Treating a Spinal Cord Injury with Cord Blood
Serious driving accidents or physical impact can cause spinal cord injuries (SCI), which may lead to paralysis of reduced motor skills. Clinical trials are underway to test the effectiveness of cord blood therapy in treating SCIs.
What are spinal cord injuries?
Spinal cord injury (SCI), happens when the spinal cord is damaged through vehicle accidents, falls or physical activities. These impacts add up over time, but may also result from a single major injury. SCI often leads to reduced muscle movement and body system control.
Common symptoms for spinal cord injury include:
- Loss of movement
- Reduced bladder and bowel control
- Increased reflex spasms
- Intense back pain
- Difficulty breathing
Stem cells and spinal cord injury
In 2010, a clinical trial tested cord blood therapy for rats with acute spinal cord damage. Treatments were successful – subjects injected with umbilical cord stem cells showed reduced side effects, faster recovery times and improved motor functioning. Researchers are currently testing future spinal cord therapy using stem cells from cord blood.
Traditional treatments for SCI focus on physical therapy, occupational therapy and other rehabilitation activities. Patients going through SCI must learn to cope with their disability over months of mild physical activity.
Case studies are looking at the effectiveness of stem cells as a treatment for patients with SCI, with current trials showing patient’s conditions improve after a successful transplant using stem cells. Improvements include more bladder and bowel control, increased sexual function and extended muscle activity.
Stem cell therapy
Stem cells taken from umbilical cord blood may be the most useful cells in the entire body. These cells are taken after a mother gives birth – the cord is removed from the baby and sterilized by medical staff, and stem cells are extracted from the blood. These cells are cryogenically stored, and accessible instantly at any point in the future, if they are needed by a patient for transplant.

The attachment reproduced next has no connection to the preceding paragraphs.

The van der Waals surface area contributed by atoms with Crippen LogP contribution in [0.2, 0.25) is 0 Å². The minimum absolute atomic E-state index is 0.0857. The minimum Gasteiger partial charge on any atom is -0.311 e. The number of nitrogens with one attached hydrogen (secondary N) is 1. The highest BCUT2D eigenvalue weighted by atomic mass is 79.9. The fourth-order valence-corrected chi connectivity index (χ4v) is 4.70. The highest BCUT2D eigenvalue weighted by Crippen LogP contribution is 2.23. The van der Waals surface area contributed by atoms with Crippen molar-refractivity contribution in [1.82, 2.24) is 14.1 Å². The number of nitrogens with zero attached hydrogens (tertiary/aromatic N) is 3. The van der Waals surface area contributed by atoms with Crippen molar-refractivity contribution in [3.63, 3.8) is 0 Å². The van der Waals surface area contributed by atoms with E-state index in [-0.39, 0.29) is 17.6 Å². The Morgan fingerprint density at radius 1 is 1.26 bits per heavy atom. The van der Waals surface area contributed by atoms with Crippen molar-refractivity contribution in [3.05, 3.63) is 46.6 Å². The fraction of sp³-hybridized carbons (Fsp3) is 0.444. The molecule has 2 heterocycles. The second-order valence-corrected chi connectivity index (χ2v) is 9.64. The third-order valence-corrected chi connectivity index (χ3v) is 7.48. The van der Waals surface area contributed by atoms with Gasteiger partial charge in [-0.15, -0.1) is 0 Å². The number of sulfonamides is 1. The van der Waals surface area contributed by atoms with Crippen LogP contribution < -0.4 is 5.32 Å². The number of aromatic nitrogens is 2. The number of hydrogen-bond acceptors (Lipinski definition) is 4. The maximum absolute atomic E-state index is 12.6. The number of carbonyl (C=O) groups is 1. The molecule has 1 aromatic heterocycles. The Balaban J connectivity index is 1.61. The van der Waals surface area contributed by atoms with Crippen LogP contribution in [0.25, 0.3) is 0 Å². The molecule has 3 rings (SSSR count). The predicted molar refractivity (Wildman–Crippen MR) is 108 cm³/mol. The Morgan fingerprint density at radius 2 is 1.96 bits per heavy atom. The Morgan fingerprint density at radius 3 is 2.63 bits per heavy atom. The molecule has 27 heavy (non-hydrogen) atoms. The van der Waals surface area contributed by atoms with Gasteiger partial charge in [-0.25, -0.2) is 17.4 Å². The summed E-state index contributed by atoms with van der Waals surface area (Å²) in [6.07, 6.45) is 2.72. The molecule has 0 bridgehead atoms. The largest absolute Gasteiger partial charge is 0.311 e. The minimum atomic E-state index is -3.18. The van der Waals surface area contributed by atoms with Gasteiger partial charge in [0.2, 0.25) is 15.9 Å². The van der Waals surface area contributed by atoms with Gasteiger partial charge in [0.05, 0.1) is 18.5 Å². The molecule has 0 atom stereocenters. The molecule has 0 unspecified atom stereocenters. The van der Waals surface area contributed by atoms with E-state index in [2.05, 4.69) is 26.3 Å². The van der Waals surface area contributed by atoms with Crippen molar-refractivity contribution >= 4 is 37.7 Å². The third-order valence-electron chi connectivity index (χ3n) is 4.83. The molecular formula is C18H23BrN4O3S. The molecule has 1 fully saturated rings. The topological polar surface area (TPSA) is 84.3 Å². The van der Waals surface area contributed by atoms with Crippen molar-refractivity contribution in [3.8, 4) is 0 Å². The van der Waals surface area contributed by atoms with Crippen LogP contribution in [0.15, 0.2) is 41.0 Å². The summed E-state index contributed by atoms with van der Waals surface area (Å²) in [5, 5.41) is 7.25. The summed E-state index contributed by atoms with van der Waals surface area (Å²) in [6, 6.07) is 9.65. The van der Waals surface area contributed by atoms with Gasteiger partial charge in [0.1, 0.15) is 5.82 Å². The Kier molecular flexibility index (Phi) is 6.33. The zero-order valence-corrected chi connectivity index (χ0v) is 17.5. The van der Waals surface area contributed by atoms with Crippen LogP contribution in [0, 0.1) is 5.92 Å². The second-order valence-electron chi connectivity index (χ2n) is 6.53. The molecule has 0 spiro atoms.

While bone marrow is the traditional source of stem cells, donors must be an exact match to the transplant patient, and finding the right donor often takes time. In some cases, no donors are available, and patients can’t receive a transplant. However, cord blood doesn’t require a matching donor, so patients have more treatment options.
Bone marrow may also cause graft-versus-host disease, where the transplanted stem cells attack the patient’s body. Cells from cord blood are much more adaptable, and have a much smaller chance of this dangerous side effect.
Advantages of cord blood treatment
- Patients have more treatment options, since cord blood cells don’t require an exact donor match
- Stem cells from cord blood are the most anti-inflammatory cells in the body
- Bone marrow transplants may harm the donor, but cord blood is completely painless for both the mother and baby
- As more researchers are using cord blood in clinical trials, they note how effective the stem cells are – in many cases, these cells are more useful than bone marrow cells
Medical trials are currently testing cord blood therapy for spinal cord injury. Stem cells from cord blood can be stored to protect your family from these dangerous conditions.
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